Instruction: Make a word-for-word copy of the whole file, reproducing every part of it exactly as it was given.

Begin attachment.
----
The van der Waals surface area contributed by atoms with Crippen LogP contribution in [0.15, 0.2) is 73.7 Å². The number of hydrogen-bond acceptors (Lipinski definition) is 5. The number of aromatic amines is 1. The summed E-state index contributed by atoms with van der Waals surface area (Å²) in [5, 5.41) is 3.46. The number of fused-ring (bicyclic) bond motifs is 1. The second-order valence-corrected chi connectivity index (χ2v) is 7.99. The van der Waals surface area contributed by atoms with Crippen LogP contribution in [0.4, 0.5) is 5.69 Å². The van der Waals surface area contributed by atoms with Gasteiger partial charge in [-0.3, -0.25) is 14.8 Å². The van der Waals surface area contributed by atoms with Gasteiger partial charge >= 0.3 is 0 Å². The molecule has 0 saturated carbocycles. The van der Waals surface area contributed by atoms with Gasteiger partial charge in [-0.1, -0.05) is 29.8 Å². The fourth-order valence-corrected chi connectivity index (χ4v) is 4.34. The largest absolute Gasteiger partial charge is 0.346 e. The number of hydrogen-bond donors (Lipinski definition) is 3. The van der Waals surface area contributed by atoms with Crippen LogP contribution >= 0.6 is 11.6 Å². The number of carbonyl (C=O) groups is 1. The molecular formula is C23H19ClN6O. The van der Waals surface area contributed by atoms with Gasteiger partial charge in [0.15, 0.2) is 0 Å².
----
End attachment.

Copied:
The van der Waals surface area contributed by atoms with Crippen LogP contribution in [0.15, 0.2) is 73.7 Å². The number of hydrogen-bond acceptors (Lipinski definition) is 5. The number of aromatic amines is 1. The summed E-state index contributed by atoms with van der Waals surface area (Å²) in [5, 5.41) is 3.46. The number of fused-ring (bicyclic) bond motifs is 1. The second-order valence-corrected chi connectivity index (χ2v) is 7.99. The van der Waals surface area contributed by atoms with Crippen LogP contribution in [0.4, 0.5) is 5.69 Å². The van der Waals surface area contributed by atoms with Gasteiger partial charge in [-0.3, -0.25) is 14.8 Å². The van der Waals surface area contributed by atoms with Gasteiger partial charge >= 0.3 is 0 Å². The molecule has 0 saturated carbocycles. The van der Waals surface area contributed by atoms with Gasteiger partial charge in [-0.1, -0.05) is 29.8 Å². The fourth-order valence-corrected chi connectivity index (χ4v) is 4.34. The largest absolute Gasteiger partial charge is 0.346 e. The number of hydrogen-bond donors (Lipinski definition) is 3. The van der Waals surface area contributed by atoms with Crippen LogP contribution >= 0.6 is 11.6 Å². The number of carbonyl (C=O) groups is 1. The molecular formula is C23H19ClN6O. The van der Waals surface area contributed by atoms with Gasteiger partial charge in [0.15, 0.2) is 0 Å².